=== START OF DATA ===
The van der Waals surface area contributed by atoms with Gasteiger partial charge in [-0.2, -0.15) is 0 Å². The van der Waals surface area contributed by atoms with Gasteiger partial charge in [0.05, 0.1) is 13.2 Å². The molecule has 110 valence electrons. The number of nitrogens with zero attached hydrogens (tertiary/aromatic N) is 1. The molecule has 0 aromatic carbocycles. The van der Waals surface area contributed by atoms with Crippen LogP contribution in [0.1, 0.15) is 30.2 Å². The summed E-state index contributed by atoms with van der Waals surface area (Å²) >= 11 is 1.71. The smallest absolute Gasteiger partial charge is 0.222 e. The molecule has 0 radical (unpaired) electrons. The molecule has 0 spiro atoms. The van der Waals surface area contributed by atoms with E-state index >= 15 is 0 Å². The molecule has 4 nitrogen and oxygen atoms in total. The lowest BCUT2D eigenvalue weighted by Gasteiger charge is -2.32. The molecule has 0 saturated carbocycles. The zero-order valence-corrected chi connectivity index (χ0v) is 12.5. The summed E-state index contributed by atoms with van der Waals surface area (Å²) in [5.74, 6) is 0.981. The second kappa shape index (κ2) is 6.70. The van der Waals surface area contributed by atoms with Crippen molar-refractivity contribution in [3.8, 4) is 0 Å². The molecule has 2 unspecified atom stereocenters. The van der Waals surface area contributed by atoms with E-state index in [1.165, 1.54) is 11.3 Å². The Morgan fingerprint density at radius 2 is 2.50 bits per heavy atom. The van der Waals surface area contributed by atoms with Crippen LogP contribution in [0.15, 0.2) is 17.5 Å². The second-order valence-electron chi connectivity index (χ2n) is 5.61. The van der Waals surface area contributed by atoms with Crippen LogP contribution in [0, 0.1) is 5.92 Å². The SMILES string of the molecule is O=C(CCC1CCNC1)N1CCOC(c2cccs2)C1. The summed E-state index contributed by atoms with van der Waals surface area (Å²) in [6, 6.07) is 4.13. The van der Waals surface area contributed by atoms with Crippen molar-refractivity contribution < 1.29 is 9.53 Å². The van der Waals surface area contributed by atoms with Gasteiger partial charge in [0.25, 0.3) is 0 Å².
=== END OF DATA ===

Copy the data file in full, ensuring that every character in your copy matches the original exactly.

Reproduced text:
The van der Waals surface area contributed by atoms with Gasteiger partial charge in [-0.2, -0.15) is 0 Å². The van der Waals surface area contributed by atoms with Gasteiger partial charge in [0.05, 0.1) is 13.2 Å². The molecule has 110 valence electrons. The number of nitrogens with zero attached hydrogens (tertiary/aromatic N) is 1. The molecule has 0 aromatic carbocycles. The van der Waals surface area contributed by atoms with Crippen LogP contribution in [0.1, 0.15) is 30.2 Å². The summed E-state index contributed by atoms with van der Waals surface area (Å²) >= 11 is 1.71. The smallest absolute Gasteiger partial charge is 0.222 e. The molecule has 0 radical (unpaired) electrons. The molecule has 0 spiro atoms. The van der Waals surface area contributed by atoms with E-state index >= 15 is 0 Å². The molecule has 4 nitrogen and oxygen atoms in total. The lowest BCUT2D eigenvalue weighted by Gasteiger charge is -2.32. The molecule has 0 saturated carbocycles. The zero-order valence-corrected chi connectivity index (χ0v) is 12.5. The summed E-state index contributed by atoms with van der Waals surface area (Å²) in [5.74, 6) is 0.981. The second kappa shape index (κ2) is 6.70. The van der Waals surface area contributed by atoms with Crippen molar-refractivity contribution in [3.8, 4) is 0 Å². The molecule has 2 unspecified atom stereocenters. The van der Waals surface area contributed by atoms with E-state index in [1.165, 1.54) is 11.3 Å². The Morgan fingerprint density at radius 2 is 2.50 bits per heavy atom. The van der Waals surface area contributed by atoms with Crippen LogP contribution in [0.15, 0.2) is 17.5 Å². The second-order valence-electron chi connectivity index (χ2n) is 5.61. The van der Waals surface area contributed by atoms with Crippen LogP contribution in [0, 0.1) is 5.92 Å². The SMILES string of the molecule is O=C(CCC1CCNC1)N1CCOC(c2cccs2)C1. The summed E-state index contributed by atoms with van der Waals surface area (Å²) in [6, 6.07) is 4.13. The van der Waals surface area contributed by atoms with Crippen molar-refractivity contribution < 1.29 is 9.53 Å². The van der Waals surface area contributed by atoms with Gasteiger partial charge in [0.25, 0.3) is 0 Å².